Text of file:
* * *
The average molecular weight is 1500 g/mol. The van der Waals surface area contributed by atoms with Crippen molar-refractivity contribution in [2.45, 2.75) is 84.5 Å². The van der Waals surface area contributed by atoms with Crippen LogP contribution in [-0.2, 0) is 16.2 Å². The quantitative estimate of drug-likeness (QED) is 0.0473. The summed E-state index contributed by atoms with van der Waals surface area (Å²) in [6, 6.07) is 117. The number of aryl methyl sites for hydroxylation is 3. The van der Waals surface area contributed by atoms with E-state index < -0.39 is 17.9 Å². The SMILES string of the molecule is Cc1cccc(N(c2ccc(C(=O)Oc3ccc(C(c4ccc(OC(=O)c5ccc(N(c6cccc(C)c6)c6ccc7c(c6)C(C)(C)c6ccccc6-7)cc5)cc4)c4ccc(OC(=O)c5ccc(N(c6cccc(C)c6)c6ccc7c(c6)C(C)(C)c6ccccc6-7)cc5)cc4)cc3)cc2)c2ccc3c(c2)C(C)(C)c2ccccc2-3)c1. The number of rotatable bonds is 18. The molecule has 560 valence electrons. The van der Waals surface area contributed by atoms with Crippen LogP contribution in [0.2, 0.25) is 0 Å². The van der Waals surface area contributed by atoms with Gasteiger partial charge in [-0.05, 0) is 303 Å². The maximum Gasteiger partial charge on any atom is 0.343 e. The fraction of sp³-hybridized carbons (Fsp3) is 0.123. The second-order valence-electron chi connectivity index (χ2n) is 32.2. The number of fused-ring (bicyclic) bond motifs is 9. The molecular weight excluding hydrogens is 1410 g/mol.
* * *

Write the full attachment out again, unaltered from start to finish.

The average molecular weight is 1500 g/mol. The van der Waals surface area contributed by atoms with Crippen molar-refractivity contribution in [2.45, 2.75) is 84.5 Å². The van der Waals surface area contributed by atoms with Crippen LogP contribution in [-0.2, 0) is 16.2 Å². The quantitative estimate of drug-likeness (QED) is 0.0473. The summed E-state index contributed by atoms with van der Waals surface area (Å²) in [6, 6.07) is 117. The number of aryl methyl sites for hydroxylation is 3. The van der Waals surface area contributed by atoms with E-state index < -0.39 is 17.9 Å². The SMILES string of the molecule is Cc1cccc(N(c2ccc(C(=O)Oc3ccc(C(c4ccc(OC(=O)c5ccc(N(c6cccc(C)c6)c6ccc7c(c6)C(C)(C)c6ccccc6-7)cc5)cc4)c4ccc(OC(=O)c5ccc(N(c6cccc(C)c6)c6ccc7c(c6)C(C)(C)c6ccccc6-7)cc5)cc4)cc3)cc2)c2ccc3c(c2)C(C)(C)c2ccccc2-3)c1. The number of rotatable bonds is 18. The molecule has 560 valence electrons. The van der Waals surface area contributed by atoms with Crippen LogP contribution in [0.2, 0.25) is 0 Å². The van der Waals surface area contributed by atoms with Gasteiger partial charge in [-0.05, 0) is 303 Å². The maximum Gasteiger partial charge on any atom is 0.343 e. The fraction of sp³-hybridized carbons (Fsp3) is 0.123. The second-order valence-electron chi connectivity index (χ2n) is 32.2. The number of fused-ring (bicyclic) bond motifs is 9. The molecular weight excluding hydrogens is 1410 g/mol.